Too little, too late?
As a number of British institutions and corporations respond to Black Lives Matter protests with pledges of reparations for their historic links to slavery and exploitative colonialism, some are asking whether their moves are no more than “empty gestures.”
Calling it “an unacceptable part of English history,” the Bank of England issued an apology late Thursday for its leadership’s involvement in the slave trade during the 18th and 19th centuries
“As an institution, the Bank of England was never itself directly involved in the slave trade, but is aware of some inexcusable connections involving former Governors and Directors and apologizes for them,” a spokesperson for the bank said in a statement to NBC News.
The names and images of former governors and directors involved in the slave trade would be removed from display, the statement said, adding that the bank would work with its staff, particularly Black and other ethnic minorities, to find ways to be more inclusive.
“That’s not an apology,” Kehinde Andrews, a professor of Black studies at the Birmingham City University, said. “It’s frankly offensive.”
Characterizing the bank as not having a direct hand in the slave trade minimizes its role in the financing of those involved, he added.
The Bank of England’s announcement followed similar pledges by the insurance firm Lloyd’s of London and Greene King, a brewery operating more than 2,700 pubs, restaurants and hotels across the United Kingdom.
Lloyd’s delivered an apology June 10 for its involvement in the slave trade, while promising to take “meaningful and measurable action” by investing in Black talent in its industry and financially supporting charities involved in Black and minority communities. It also said that it would ensure it upholds nonracist policies.
“It’s about PR. It’s not actually dealing with the problem.”— Kehinde Andrews, a professor of Black studies at the Birmingham City University
For Andrews, that’s not enough to compensate for the company’s history of insuring slave ships and hosting a pickup point for the return of runaway slaves in London.
“I don’t think Lloyd’s could actually do anything short of give all of its money to Black communities to atone for its role in slavery,” he said.
Greene King Chief Executive Nick Mackenzie said in a statement the company would make “a substantial investment” to benefit the Black and minority ethnic, or BAME, community through its partner charities, while acknowledging one of its founders had profited from slavery and argued against its abolition.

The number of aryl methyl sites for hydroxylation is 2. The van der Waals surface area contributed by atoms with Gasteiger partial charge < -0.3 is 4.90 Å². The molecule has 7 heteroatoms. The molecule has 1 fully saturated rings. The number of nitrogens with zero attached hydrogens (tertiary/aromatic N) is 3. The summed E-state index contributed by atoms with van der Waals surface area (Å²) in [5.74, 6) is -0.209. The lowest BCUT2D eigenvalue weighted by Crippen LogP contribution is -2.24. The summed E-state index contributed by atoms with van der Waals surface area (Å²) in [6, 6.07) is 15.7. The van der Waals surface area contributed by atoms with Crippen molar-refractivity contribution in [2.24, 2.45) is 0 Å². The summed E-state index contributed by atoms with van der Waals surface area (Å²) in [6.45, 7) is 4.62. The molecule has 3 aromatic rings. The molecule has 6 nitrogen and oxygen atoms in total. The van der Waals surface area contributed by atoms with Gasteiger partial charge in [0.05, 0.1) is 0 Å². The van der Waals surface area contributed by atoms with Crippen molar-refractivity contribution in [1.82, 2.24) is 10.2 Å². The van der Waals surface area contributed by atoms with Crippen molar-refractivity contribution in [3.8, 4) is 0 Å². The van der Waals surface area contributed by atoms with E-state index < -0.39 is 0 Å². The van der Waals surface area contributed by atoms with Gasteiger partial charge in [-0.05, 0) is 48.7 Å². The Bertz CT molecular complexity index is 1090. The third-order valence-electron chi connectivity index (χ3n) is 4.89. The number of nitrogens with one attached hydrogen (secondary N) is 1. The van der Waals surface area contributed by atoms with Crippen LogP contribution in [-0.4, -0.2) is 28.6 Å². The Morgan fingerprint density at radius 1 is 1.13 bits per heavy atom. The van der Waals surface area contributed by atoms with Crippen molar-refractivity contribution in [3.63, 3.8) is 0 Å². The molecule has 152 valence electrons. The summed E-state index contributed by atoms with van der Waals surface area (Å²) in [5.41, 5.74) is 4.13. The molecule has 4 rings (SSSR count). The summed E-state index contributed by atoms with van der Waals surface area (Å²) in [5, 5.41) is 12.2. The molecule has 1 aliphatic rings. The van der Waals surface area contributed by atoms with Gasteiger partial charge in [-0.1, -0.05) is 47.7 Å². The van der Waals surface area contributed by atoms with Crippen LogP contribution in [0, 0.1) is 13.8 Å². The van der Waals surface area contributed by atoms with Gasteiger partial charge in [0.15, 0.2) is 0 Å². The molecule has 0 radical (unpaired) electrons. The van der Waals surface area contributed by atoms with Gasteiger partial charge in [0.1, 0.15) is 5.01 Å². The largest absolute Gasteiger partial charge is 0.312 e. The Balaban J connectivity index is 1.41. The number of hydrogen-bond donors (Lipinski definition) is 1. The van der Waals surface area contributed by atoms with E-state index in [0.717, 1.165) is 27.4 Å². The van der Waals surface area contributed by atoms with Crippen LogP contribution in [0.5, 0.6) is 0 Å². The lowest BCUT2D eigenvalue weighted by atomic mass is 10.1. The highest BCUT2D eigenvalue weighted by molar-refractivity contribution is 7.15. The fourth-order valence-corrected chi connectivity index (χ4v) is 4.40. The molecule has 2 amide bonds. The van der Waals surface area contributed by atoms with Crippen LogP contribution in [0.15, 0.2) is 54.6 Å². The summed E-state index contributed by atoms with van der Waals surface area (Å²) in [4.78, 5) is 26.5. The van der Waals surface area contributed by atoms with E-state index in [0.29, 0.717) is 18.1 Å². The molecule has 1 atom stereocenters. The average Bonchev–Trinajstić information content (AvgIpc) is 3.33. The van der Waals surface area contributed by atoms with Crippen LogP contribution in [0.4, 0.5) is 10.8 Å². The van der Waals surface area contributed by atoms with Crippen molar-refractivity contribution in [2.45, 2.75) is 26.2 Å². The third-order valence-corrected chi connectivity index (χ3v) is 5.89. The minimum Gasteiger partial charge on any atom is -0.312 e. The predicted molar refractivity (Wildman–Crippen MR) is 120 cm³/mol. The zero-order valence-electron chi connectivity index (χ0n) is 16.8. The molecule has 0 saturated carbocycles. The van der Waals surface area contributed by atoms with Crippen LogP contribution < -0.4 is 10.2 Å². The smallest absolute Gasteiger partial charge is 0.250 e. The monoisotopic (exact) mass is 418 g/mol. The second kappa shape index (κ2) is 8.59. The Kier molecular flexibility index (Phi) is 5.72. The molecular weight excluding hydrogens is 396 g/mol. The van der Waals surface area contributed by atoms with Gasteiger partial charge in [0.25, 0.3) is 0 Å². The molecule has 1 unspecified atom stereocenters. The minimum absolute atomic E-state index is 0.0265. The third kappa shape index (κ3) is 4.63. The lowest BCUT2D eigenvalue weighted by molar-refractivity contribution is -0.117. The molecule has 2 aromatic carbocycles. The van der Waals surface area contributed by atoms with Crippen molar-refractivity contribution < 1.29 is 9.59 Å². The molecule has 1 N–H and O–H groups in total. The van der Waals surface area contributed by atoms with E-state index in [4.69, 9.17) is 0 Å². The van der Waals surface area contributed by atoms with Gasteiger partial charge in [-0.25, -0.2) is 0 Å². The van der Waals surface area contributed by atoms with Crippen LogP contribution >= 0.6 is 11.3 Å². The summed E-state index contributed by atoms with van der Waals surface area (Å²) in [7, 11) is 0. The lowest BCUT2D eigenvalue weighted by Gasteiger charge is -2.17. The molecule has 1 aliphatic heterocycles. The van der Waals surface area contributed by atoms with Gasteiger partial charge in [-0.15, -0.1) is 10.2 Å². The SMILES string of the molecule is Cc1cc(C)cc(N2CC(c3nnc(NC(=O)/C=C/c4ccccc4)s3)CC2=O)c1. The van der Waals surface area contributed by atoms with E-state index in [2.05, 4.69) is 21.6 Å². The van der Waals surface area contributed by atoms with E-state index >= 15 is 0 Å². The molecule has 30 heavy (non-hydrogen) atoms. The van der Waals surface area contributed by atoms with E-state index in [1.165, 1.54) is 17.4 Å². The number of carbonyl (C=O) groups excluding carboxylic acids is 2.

However, Andrews said these commitments come across as “empty gestures.”
“Lloyd’s, the Bank of England are talking about diversity as though that’s some kind of solution. Lawyers say they’re going to donate to charity but no one puts a figure on it, ” he said. “It’s about PR. It’s not actually dealing with the problem.”
The Bank of England and Lloyd’s said they had nothing to add to their initial statements. Greene King did not initially respond to requests for comment.
But Tara Van Ho, a lawyer who specializes in business and human rights at the University of Essex, said reparations can be done right.
As an example, she said that Swiss banks were sued in the United States and ordered to pay $1.25 billion in 1998 to hundreds of thousands of Holocaust survivors who had their wealth stolen by the Nazis during World War II.
That case and others like it worked because the corporations came together to provide compensation, preventing a “splintered” uneven effort, she said. Victims had an equal voice and involvement in its distribution, she added.
But Van Ho also cautioned that she had seen reparations done poorly, with businesses choosing a figure based on their bottom line and processes that benefited them, leaving communities hurt over unfulfilled promises.
Without a figure attached to the promises of reparations offered by corporations in recent weeks, Van Ho said “the lack of detail does make it difficult to scrutinize.”
“Right now, they get the benefit of the doubt, but with a healthy dose of skepticism,” she said.
Andrews also cautioned that the practice of providing reparations could undermine important discussions about today’s inequalities.
“The problem with these gestures is it suggests, ‘Oh, a few people did some bad things in the past and everything’s fine now.’ No, everything’s not fine,” he said.
“The fact that people in the 21st century need to remind everybody that Black Lives Matter just tells you that the system hasn’t changed at all.”